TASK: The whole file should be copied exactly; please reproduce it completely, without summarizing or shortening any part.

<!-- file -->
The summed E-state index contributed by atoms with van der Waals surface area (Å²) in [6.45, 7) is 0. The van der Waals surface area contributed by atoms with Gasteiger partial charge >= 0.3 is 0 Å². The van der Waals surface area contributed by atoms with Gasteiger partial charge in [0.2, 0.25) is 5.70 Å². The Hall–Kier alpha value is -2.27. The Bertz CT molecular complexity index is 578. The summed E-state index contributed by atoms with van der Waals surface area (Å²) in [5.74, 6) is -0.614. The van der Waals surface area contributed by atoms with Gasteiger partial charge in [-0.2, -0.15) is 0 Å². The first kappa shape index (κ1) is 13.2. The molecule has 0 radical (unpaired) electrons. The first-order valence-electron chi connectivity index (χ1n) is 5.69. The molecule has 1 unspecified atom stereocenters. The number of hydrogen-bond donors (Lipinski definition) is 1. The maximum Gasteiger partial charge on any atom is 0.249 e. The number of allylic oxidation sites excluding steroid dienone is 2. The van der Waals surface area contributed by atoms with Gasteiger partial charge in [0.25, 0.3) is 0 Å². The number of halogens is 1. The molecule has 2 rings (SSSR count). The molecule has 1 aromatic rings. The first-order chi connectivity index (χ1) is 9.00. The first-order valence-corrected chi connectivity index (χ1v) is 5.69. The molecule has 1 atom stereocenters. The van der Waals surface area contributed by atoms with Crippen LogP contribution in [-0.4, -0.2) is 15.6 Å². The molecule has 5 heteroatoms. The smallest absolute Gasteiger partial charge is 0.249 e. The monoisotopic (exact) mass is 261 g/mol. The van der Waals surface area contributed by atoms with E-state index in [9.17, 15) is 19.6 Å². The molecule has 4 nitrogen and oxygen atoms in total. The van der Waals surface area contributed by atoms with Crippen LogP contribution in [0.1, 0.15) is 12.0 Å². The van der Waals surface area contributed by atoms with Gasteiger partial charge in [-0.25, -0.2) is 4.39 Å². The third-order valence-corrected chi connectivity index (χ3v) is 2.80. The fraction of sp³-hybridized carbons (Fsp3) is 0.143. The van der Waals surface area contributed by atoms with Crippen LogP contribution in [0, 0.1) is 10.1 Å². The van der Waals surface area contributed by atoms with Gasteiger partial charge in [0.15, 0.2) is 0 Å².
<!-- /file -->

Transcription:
The summed E-state index contributed by atoms with van der Waals surface area (Å²) in [6.45, 7) is 0. The van der Waals surface area contributed by atoms with Gasteiger partial charge >= 0.3 is 0 Å². The van der Waals surface area contributed by atoms with Gasteiger partial charge in [0.2, 0.25) is 5.70 Å². The Hall–Kier alpha value is -2.27. The Bertz CT molecular complexity index is 578. The summed E-state index contributed by atoms with van der Waals surface area (Å²) in [5.74, 6) is -0.614. The van der Waals surface area contributed by atoms with Gasteiger partial charge in [-0.2, -0.15) is 0 Å². The first kappa shape index (κ1) is 13.2. The molecule has 0 radical (unpaired) electrons. The first-order valence-electron chi connectivity index (χ1n) is 5.69. The molecule has 1 unspecified atom stereocenters. The number of hydrogen-bond donors (Lipinski definition) is 1. The maximum Gasteiger partial charge on any atom is 0.249 e. The number of allylic oxidation sites excluding steroid dienone is 2. The van der Waals surface area contributed by atoms with Gasteiger partial charge in [0.25, 0.3) is 0 Å². The number of halogens is 1. The molecule has 2 rings (SSSR count). The molecule has 1 aromatic rings. The first-order chi connectivity index (χ1) is 9.00. The first-order valence-corrected chi connectivity index (χ1v) is 5.69. The molecule has 1 atom stereocenters. The van der Waals surface area contributed by atoms with Crippen LogP contribution in [-0.4, -0.2) is 15.6 Å². The molecule has 5 heteroatoms. The smallest absolute Gasteiger partial charge is 0.249 e. The monoisotopic (exact) mass is 261 g/mol. The van der Waals surface area contributed by atoms with E-state index in [9.17, 15) is 19.6 Å². The molecule has 4 nitrogen and oxygen atoms in total. The van der Waals surface area contributed by atoms with Crippen LogP contribution in [0.1, 0.15) is 12.0 Å². The van der Waals surface area contributed by atoms with Gasteiger partial charge in [-0.25, -0.2) is 4.39 Å². The third-order valence-corrected chi connectivity index (χ3v) is 2.80. The fraction of sp³-hybridized carbons (Fsp3) is 0.143. The van der Waals surface area contributed by atoms with Crippen LogP contribution in [0, 0.1) is 10.1 Å². The van der Waals surface area contributed by atoms with Gasteiger partial charge in [0.15, 0.2) is 0 Å².